Boston Terrier
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Boston Terrier


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Boston Terrier:
FCI:
Anerkjent av FCI
FCI nummer: 140
Gruppe 9: Selskapshunder
Seksjon 11: Små molossertype hunderaser
 
AKC:
Anerkjent av AKC
Non-Sporting
Non-sporting dogs are a diverse group. Here are sturdy animals with as different personalities and appearances as the Chow Chow, Dalmatian, French Bulldog, and Keeshond. Talk about differences in size, coat, and visage! Some, like the Schipperke and Tibetan Spaniel are uncommon sights in the average neighborhood. Others, however, like the Poodle and Lhasa Apso, have quite a large following. The breeds in the Non-Sporting Group are a varied collection in terms of size, coat, personality and overall appearance.
STØRRELSE: Liten
VEKT: Hann: Maks 11.5 kg
Tispe: Maks 11.5 kg
HØYDE: Hann: 35-38 cm
Tispe: 35-38 cm
FARGE(R): Tigret eller svart med hvite tegn
PELSLENGDE: Korthåret
PELS: Glatt
PELSSTELL: Lite
ALLERGI: Ja
AKTIVITET: Lite
 

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Boston Terrier
 

Boston Terrier
Om Boston Terrier:

Truly an "All-American" dog, the Boston Terrier is a lively and highly intelligent breed with an excellent disposition. Conveying an impression of determination, strength and activity, he is short-headed and compactly built, and must be black, brindle or seal with white markings.

A Look Back
Following the Civil War, the Boston Terrier breed was developed in the stables of Boston, Massachusetts, as a fighting dog. An imported dog known as "Hooper's Judge" (sold to a Boston man in 1870) became the ancestor of almost all true modern Boston Terriers.

The breed is an American creation, resulting from a cross between an English Bulldog and a white English Terrier. In 1891, the breed became known as Boston Terriers, taking the name of the city where they originated.

Right Breed for You?
The Boston has been nicknamed "the American Gentleman" because of his dapper appearance, characteristically gentle disposition and suitability as companion and house pet. They require only a moderate amount of exercise and a minimum amount of grooming. The breed is easy to train and they are easy keepers, preferring to remain by their owner’s sides.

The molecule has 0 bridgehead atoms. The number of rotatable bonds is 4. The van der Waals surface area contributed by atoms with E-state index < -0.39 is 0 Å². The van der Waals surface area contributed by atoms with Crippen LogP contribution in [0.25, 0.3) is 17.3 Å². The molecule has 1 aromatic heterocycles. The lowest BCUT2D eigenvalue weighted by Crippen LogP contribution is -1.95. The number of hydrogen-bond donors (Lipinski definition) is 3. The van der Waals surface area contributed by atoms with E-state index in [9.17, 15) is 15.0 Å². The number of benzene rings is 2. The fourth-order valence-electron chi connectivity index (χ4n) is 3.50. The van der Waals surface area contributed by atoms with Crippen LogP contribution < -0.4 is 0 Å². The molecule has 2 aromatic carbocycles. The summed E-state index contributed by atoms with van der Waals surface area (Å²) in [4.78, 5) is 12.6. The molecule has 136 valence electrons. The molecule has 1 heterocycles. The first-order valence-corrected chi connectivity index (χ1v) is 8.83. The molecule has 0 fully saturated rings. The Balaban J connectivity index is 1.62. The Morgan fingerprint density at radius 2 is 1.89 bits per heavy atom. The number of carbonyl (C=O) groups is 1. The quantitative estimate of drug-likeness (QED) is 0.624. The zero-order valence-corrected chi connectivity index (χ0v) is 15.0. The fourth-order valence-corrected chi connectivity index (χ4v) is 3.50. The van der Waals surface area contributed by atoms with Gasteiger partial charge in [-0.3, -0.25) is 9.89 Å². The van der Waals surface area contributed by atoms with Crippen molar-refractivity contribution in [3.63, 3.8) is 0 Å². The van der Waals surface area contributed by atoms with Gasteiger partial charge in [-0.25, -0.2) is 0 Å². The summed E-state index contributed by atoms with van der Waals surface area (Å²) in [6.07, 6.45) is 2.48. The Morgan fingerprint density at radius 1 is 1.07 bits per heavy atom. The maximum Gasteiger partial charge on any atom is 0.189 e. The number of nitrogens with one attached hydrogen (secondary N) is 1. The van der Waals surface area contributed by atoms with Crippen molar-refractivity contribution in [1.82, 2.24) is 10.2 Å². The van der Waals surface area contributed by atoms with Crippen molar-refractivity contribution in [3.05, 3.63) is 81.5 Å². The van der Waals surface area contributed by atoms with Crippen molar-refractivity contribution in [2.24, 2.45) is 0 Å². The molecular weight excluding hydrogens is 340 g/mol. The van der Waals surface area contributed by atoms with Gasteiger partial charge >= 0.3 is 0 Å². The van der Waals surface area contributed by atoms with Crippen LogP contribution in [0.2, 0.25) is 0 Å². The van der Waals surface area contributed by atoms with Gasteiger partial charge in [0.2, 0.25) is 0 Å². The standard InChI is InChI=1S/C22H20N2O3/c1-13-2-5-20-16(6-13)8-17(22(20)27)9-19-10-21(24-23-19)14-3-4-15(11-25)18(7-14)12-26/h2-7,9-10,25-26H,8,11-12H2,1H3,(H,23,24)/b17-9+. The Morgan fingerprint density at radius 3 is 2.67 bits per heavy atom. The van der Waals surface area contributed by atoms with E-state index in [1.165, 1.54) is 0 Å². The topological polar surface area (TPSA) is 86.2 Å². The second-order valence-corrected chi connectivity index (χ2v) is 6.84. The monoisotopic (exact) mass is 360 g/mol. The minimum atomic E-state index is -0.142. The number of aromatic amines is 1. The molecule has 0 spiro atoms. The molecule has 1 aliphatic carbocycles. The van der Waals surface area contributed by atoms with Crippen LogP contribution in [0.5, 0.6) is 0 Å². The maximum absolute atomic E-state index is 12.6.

• Non-Sporting Group; AKC recognized in 1893.
  • Weight is divided by classes as follows: Under 15 pounds; 15 pounds and under 20 pounds; 20 pounds and not to exceed 25 pounds.
  • Companion.

Rasebeskrivelse:

General Appearance
The Boston Terrier is a lively, highly intelligent, smooth coated, short-headed, compactly built, short-tailed, well balanced dog, brindle, seal or black in color and evenly marked with white. The head is in proportion to the size of the dog and the expression indicates a high degree of intelligence.

The body is rather short and well knit, the limbs strong and neatly turned, the tail is short and no feature is so prominent that the dog appears badly proportioned. The dog conveys an impression of determination, strength and activity, with style of a high order; carriage easy and graceful. A proportionate combination of "Color and White Markings" is a particularly distinctive feature of a representative specimen.

"Balance, Expression, Color and White Markings" should be given particular consideration in determining the relative value of GENERAL APPEARANCE to other points.

Size, Proportion, Substance
Weight is divided by classes as follows: Under 15 pounds; 15 pounds and under 20 pounds; 20 pounds and not to exceed 25 pounds. The length of leg must balance with the length of body to give the Boston Terrier its striking square appearance. The Boston Terrier is a sturdy dog and must not appear to be either spindly or coarse. The bone and muscle must be in proportion as well as an enhancement to the dog's weight and structure. Fault: Blocky or chunky in appearance. Influence of Sex. In a comparison of specimens of each sex, the only evident difference is a slight refinement in the bitch's conformation.